Direction of reproduced sounds can be therefore controlled as desired.
In FIG. 7, two sets of direction-variable speaker systems U1 and U2 are mounted in a rear parcel tray area of the car 21. In this Figure, the reference numeral 23a refers to a driver's seat, 23b to an assistant's seat, 24 to rear seats, and 25a and 25b to riders (listners), respectively. The second speaker cases 6 of the two-direction-variable speaker system U1 and U2 are raised and inwardly twisted with desired angles. Now considering about the rider 25a in the driver's seat 23a, reproduction sound B1 which is relatively small diagonally reaches through relatively short distance from the left speaker system U1 while high band reproduction sound B2 which is relatively large straightly reaches through relatively long distance from the right speaker system U2. Therefore, high band reproduction sounds B1 and B2 from the speaker systems U1 and U2 come to be substantially equal in their sound pressure, leading to increase of stereophonic effect. The sounds B1 and B2 reach the rider 25b in the assistant's seat 23b in the contrary manner but substantially same result is obtained.
Angles of the second speaker cases 6 may be controlled in accordance with size and shape of a car room so as to equalize right and left sounds received at the individual seats.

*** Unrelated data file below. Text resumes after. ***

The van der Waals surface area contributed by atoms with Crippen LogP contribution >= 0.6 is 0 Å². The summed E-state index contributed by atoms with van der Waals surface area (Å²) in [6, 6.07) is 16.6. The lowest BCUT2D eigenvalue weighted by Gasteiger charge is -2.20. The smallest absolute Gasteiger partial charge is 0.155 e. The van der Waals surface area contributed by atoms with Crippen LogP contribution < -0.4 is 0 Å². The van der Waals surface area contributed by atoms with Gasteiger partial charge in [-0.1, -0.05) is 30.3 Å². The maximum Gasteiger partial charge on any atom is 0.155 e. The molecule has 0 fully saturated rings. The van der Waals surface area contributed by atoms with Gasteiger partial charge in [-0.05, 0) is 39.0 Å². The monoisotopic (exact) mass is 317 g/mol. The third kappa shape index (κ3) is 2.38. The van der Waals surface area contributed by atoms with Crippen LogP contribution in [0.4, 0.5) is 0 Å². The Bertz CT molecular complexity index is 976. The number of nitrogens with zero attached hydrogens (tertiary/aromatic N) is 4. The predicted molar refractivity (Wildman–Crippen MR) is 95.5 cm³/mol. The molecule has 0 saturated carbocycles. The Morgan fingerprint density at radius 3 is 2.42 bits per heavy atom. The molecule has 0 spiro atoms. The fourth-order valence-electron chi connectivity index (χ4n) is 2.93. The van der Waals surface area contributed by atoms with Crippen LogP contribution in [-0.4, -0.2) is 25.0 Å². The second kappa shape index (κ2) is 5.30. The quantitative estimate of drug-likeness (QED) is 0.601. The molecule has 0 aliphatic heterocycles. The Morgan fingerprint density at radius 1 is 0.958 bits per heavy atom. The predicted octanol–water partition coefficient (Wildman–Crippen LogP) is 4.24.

FIG. 8 shows one of the speaker systems which are mounted on side walls of parcel carrier area of a van. In this case, also, by raising and twisting the second speaker 6 given angles, respectively, it is possible to give listners in the driver's seat and the assistant's seat direct high band sounds, thereby improving high band deterioration and leading to increase of stereophonic effect.
As described in the above, the speaker system according to the present invention is so constructed that the speakers for different reproduction bands, namely for high and low bands, are contained in the first speaker case and the second speaker case, respectively, and the rising angle setting mechanism and twisting angle setting mechanism are interposed between the first speaker case and the second speaker case to vary not only rising angle but also twisting angle of one of the speakers with respect to the other. Therefore, paticularly when the speaker system is used in a limited space like a car room, satisfactorily even stereophonic effect can be obtained either in the driver's seat or in the assistant's seat by determining said angles in accordance with size and shape of the car room. Further, since the tweeter, for example, for high band reproduction can be raised at a side position of the woofer, cross modulation distortion due to carrier from the woofer can extremely be reduced.
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|U.S. Classification||181/147, 181/141, 381/86, 381/387, 381/182|
|International Classification||H04R1/26, B60R11/02, H04R5/02, H04R1/32, H04R1/02|
|Cooperative Classification||H04R1/323, H04R1/26|
|European Classification||H04R1/26, H04R1/32B|
|Oct 27, 1982||AS||Assignment|
Owner name: CLARION CO., LTD. 35-2, HAKUSAN 5-CHOME, BUNKYO-KU
Free format text: ASSIGNMENT OF ASSIGNORS INTEREST.;ASSIGNOR:KURIHARA, MASAKI;REEL/FRAME:004067/0252
Effective date: 19821001
|Sep 28, 1987||FPAY||Fee payment|
Year of fee payment: 4
|Nov 12, 1991||REMI||Maintenance fee reminder mailed|
|Apr 12, 1992||LAPS||Lapse for failure to pay maintenance fees|
|Jun 16, 1992||FP||Expired due to failure to pay maintenance fee|
Effective date: 19920412